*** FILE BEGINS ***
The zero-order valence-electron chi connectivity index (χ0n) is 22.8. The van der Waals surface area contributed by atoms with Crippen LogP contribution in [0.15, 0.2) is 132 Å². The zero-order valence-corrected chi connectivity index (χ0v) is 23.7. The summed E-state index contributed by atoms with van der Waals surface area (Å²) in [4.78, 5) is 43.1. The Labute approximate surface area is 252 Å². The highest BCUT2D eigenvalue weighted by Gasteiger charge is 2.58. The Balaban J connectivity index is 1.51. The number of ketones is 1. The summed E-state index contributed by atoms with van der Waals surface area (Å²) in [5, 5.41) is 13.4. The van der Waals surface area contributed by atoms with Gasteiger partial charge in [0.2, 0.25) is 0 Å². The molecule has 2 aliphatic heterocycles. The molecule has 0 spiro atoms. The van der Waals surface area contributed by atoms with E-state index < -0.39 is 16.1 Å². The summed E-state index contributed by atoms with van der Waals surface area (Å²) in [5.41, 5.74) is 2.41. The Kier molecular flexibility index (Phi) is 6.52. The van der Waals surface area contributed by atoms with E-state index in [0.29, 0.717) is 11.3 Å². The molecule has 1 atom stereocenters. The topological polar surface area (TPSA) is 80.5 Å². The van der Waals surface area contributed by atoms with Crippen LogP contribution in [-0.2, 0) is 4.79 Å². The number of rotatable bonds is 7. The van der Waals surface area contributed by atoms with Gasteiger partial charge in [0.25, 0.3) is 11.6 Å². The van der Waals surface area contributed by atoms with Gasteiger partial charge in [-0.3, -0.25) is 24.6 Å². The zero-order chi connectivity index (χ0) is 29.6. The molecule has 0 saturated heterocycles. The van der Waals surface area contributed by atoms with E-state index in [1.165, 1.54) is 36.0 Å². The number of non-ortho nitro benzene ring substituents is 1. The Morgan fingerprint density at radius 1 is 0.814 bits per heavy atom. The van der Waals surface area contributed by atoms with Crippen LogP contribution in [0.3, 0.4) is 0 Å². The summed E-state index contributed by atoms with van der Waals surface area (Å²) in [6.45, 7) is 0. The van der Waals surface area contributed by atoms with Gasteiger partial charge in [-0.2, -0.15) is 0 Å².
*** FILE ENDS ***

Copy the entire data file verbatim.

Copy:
The zero-order valence-electron chi connectivity index (χ0n) is 22.8. The van der Waals surface area contributed by atoms with Crippen LogP contribution in [0.15, 0.2) is 132 Å². The zero-order valence-corrected chi connectivity index (χ0v) is 23.7. The summed E-state index contributed by atoms with van der Waals surface area (Å²) in [4.78, 5) is 43.1. The Labute approximate surface area is 252 Å². The highest BCUT2D eigenvalue weighted by Gasteiger charge is 2.58. The Balaban J connectivity index is 1.51. The number of ketones is 1. The summed E-state index contributed by atoms with van der Waals surface area (Å²) in [5, 5.41) is 13.4. The van der Waals surface area contributed by atoms with Gasteiger partial charge in [0.2, 0.25) is 0 Å². The molecule has 2 aliphatic heterocycles. The molecule has 0 spiro atoms. The van der Waals surface area contributed by atoms with E-state index < -0.39 is 16.1 Å². The summed E-state index contributed by atoms with van der Waals surface area (Å²) in [5.41, 5.74) is 2.41. The Kier molecular flexibility index (Phi) is 6.52. The van der Waals surface area contributed by atoms with E-state index in [0.29, 0.717) is 11.3 Å². The molecule has 1 atom stereocenters. The topological polar surface area (TPSA) is 80.5 Å². The van der Waals surface area contributed by atoms with Crippen LogP contribution in [-0.2, 0) is 4.79 Å². The number of rotatable bonds is 7. The van der Waals surface area contributed by atoms with Gasteiger partial charge in [0.25, 0.3) is 11.6 Å². The van der Waals surface area contributed by atoms with Gasteiger partial charge in [-0.3, -0.25) is 24.6 Å². The zero-order chi connectivity index (χ0) is 29.6. The molecule has 0 saturated heterocycles. The van der Waals surface area contributed by atoms with E-state index in [1.165, 1.54) is 36.0 Å². The number of non-ortho nitro benzene ring substituents is 1. The Morgan fingerprint density at radius 1 is 0.814 bits per heavy atom. The van der Waals surface area contributed by atoms with Crippen LogP contribution in [0.3, 0.4) is 0 Å². The summed E-state index contributed by atoms with van der Waals surface area (Å²) in [6.45, 7) is 0. The van der Waals surface area contributed by atoms with Gasteiger partial charge in [-0.2, -0.15) is 0 Å².